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PIDLOCK(3)                 Library Functions Manual                 PIDLOCK(3)

     pidlock, ttylock, ttyunlock -- locks based on files containing PIDs

     System Utilities Library (libutil, -lutil)

     #include <&lt;util.h>&gt;

     pidlock(const char *lockfile, int flags, pid_t *locker, const char

     ttylock(const char *tty, int flags, pid_t *locker);

     ttyunlock(const char *tty);

     The pidlock() ttylock(), and ttyunlock() functions attempt to create a
     lockfile for an arbitrary resource that only one program may hold at a
     time.  (In the case of ttylock(), this is access to a tty device.)  If
     the function succeeds in creating the lockfile, it will succeed for no
     other program calling it with the same lockfile until the original
     calling program has removed the lockfile or exited.  The ttyunlock()
     function will remove the lockfile created by ttylock().

     These functions use the method of creating a lockfile traditionally used
     by UUCP software.  This is described as follows in the documentation for
     Taylor UUCP:

           The lock file normally contains the process ID of the locking
           process.  This makes it easy to determine whether a lock is still
           valid.  The algorithm is to create a temporary file and then link
           it to the name that must be locked.  If the link fails because a
           file with that name already exists, the existing file is read to
           get the process ID.  If the process still exists, the lock attempt
           fails.  Otherwise the lock file is deleted and the locking
           algorithm is retried.

     The PID is stored in ASCII format, with leading spaces to pad it out to
     ten characters, and a terminating newline.  This implementation has been
     extended to put the hostname on the second line of the file, terminated
     with a newline, and optionally an arbitrary comment on the third line of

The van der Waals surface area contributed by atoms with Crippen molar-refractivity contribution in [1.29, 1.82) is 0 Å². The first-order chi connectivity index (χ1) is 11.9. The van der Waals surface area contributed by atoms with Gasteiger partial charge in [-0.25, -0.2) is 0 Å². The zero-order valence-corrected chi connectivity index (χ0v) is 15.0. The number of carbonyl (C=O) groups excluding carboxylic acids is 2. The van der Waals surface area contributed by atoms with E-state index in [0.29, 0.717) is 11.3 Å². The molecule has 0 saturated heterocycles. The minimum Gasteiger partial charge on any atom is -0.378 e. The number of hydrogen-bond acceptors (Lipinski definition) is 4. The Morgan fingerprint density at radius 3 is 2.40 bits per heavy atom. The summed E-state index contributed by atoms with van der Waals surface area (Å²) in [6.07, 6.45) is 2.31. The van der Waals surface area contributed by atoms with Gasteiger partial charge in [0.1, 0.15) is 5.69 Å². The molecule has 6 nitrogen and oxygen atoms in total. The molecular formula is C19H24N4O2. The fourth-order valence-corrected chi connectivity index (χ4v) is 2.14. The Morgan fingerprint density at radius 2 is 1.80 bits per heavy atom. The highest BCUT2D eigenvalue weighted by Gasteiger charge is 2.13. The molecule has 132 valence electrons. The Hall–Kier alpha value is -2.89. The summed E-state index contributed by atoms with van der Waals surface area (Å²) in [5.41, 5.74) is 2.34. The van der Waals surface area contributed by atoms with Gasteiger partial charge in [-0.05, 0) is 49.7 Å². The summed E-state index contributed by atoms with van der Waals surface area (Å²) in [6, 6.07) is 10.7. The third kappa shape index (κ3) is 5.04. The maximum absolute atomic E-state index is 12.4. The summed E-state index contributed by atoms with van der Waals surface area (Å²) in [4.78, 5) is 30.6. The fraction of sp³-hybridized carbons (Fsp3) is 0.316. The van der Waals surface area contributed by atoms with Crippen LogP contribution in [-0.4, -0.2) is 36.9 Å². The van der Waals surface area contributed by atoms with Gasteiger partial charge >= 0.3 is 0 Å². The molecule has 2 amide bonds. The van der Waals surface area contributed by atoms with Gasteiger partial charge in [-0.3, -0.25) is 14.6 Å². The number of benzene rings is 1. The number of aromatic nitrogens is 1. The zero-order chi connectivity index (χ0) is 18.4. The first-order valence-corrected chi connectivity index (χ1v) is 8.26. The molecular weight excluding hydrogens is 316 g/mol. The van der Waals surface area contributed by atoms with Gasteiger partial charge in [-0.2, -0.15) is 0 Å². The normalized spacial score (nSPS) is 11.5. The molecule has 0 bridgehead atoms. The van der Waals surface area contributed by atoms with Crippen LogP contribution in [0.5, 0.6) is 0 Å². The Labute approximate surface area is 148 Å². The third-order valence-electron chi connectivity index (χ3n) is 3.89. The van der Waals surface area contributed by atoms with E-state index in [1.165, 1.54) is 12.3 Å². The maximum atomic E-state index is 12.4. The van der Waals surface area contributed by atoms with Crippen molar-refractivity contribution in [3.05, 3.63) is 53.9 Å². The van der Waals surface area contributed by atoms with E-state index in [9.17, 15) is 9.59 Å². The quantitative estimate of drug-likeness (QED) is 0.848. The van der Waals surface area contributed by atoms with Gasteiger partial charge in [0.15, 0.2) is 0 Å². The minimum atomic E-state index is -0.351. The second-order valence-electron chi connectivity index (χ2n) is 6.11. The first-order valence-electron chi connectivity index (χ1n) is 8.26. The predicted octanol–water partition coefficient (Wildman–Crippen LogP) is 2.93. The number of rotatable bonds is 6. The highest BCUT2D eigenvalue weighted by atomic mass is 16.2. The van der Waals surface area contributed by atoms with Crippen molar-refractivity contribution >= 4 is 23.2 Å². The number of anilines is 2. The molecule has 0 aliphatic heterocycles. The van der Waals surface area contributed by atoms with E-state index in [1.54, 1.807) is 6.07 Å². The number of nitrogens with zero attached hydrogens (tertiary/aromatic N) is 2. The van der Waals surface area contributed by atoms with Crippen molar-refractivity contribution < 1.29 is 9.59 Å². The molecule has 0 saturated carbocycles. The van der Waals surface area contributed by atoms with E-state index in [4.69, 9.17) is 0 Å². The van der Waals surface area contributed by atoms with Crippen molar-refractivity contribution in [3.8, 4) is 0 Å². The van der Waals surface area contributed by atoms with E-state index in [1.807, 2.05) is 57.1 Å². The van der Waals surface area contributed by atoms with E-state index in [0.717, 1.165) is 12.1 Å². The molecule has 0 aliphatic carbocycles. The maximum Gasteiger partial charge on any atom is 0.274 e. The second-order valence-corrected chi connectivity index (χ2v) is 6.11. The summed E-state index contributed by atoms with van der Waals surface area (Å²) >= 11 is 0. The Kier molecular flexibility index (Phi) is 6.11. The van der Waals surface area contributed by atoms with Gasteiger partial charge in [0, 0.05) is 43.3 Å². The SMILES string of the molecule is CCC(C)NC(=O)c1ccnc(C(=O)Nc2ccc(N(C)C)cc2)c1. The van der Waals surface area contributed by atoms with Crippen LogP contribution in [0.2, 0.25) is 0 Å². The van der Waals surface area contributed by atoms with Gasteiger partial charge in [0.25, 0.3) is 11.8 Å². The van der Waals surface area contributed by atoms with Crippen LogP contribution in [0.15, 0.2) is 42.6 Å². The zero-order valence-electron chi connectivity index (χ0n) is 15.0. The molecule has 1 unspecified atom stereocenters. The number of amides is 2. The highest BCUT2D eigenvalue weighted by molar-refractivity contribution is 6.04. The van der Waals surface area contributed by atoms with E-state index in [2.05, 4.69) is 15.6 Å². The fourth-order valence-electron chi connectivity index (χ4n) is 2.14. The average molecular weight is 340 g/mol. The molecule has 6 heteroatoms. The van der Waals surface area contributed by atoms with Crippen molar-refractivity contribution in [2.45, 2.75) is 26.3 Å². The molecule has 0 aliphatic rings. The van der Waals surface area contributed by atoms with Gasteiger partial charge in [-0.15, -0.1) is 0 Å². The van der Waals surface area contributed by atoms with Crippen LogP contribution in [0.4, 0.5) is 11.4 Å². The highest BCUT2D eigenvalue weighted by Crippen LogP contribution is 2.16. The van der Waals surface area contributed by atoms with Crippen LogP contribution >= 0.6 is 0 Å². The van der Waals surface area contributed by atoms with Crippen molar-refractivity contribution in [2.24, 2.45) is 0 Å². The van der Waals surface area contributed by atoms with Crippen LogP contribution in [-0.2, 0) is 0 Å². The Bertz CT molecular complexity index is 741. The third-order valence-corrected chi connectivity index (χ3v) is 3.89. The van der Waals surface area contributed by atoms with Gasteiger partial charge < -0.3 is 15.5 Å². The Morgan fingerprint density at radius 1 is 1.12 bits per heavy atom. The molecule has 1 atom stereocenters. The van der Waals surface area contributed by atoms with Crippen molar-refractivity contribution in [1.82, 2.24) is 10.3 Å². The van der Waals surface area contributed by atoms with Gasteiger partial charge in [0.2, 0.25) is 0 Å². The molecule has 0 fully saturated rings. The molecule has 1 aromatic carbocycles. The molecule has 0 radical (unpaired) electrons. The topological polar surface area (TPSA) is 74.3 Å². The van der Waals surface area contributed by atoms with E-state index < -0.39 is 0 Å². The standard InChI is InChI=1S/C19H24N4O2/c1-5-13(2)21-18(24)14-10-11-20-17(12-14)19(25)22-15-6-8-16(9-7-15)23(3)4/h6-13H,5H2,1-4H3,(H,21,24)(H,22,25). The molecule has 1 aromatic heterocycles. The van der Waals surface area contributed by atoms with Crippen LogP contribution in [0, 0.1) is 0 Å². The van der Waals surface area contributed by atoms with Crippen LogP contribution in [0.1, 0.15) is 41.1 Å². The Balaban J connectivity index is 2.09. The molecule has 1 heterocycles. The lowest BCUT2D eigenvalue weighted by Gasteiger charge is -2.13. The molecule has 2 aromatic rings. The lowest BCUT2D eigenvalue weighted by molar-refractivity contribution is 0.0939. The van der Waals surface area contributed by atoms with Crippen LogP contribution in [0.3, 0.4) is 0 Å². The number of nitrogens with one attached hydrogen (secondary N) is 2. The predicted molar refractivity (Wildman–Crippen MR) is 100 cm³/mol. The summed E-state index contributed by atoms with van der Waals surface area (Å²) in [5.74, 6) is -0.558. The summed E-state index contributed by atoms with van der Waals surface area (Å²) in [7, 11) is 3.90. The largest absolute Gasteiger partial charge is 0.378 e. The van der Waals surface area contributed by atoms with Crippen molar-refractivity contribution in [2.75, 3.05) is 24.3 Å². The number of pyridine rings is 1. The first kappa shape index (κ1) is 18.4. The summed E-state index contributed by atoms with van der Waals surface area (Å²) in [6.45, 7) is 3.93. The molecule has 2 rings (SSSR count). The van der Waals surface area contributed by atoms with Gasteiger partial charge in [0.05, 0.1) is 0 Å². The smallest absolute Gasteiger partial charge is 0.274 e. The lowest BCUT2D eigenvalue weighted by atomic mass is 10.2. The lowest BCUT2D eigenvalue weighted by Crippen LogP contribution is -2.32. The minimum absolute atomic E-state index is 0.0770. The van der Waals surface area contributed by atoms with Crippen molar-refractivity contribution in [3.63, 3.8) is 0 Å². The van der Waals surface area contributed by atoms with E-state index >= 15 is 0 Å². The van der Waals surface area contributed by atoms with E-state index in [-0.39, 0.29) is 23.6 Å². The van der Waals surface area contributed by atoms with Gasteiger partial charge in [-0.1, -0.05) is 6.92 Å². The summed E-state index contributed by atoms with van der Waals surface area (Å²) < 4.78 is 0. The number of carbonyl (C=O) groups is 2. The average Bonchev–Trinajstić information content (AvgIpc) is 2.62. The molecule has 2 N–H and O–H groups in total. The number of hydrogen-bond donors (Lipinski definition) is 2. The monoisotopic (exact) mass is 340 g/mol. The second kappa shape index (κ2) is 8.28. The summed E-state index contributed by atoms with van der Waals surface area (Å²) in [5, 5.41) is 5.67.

the file, also terminated with a newline.  If a comment is given, but
     PIDLOCK_NONBLOCK is not, a blank line will be written as the second line
     of the file.

     The pidlock() function will attempt to create the file lockfile and put
     the current process's pid in it.  The ttylock() function will do the
     same, but should be passed only the base name (with no leading directory
     prefix) of the tty to be locked; it will test that the tty exists in /dev
     and is a character device, and then create the file in the
     /var/spool/lock directory and prefix the filename with LCK...  Use the
     ttyunlock() function to remove this lock.

     The following flags may be passed in flags:

                         The function should return immediately when a lock is
                         held by another active process.  Otherwise the
                         function will wait (forever, if necessary) for the
                         lock to be freed.

                         The hostname should be compared against the hostname
                         in the second line of the file (if present), and if
                         they differ, no attempt at checking for a living
                         process holding the lock will be made, and the
                         lockfile will never be deleted.  (The process is
                         assumed to be alive.)  This is used for locking on
                         NFS or other remote filesystems.  (The function will
                         never create a lock if PIDLOCK_USEHOSTNAME is
                         specified and no hostname is present.)

     If locker is non-null, it will contain the PID of the locking process, if
     there is one, on return.

     If info is non-null and the lock succeeds, the string it points to will
     be written as the third line of the lock file.

     Zero is returned if the operation was successful; on an error a -1 is
     returned and a standard error code is left in the global location errno.

     In addition to the errors that are returned from stat(2), open(2),
     read(2), write(2), and link(2), pidlock() or ttylock() can set errno to
     the following values on failure:

     [EWOULDBLOCK]      Another running process has a lock and the
                        PIDLOCK_NONBLOCK flag was specified.

     [EFTYPE]           The tty specified in ttylock() is not a character
                        special device.

     The pidlock() and ttylock() functions appeared in NetBSD 1.3.

     Curt Sampson <cjsATNetBSD.org>.

     The lockfile format breaks if a pid is longer than ten digits when
     printed in decimal form.

     The PID returned will be the pid of the locker on the remote machine if
     PIDLOCK_USEHOSTNAME is specified, but there is no indication that this is
     not on the local machine.

NetBSD 6.1.5                    March 19, 2006                    NetBSD 6.1.5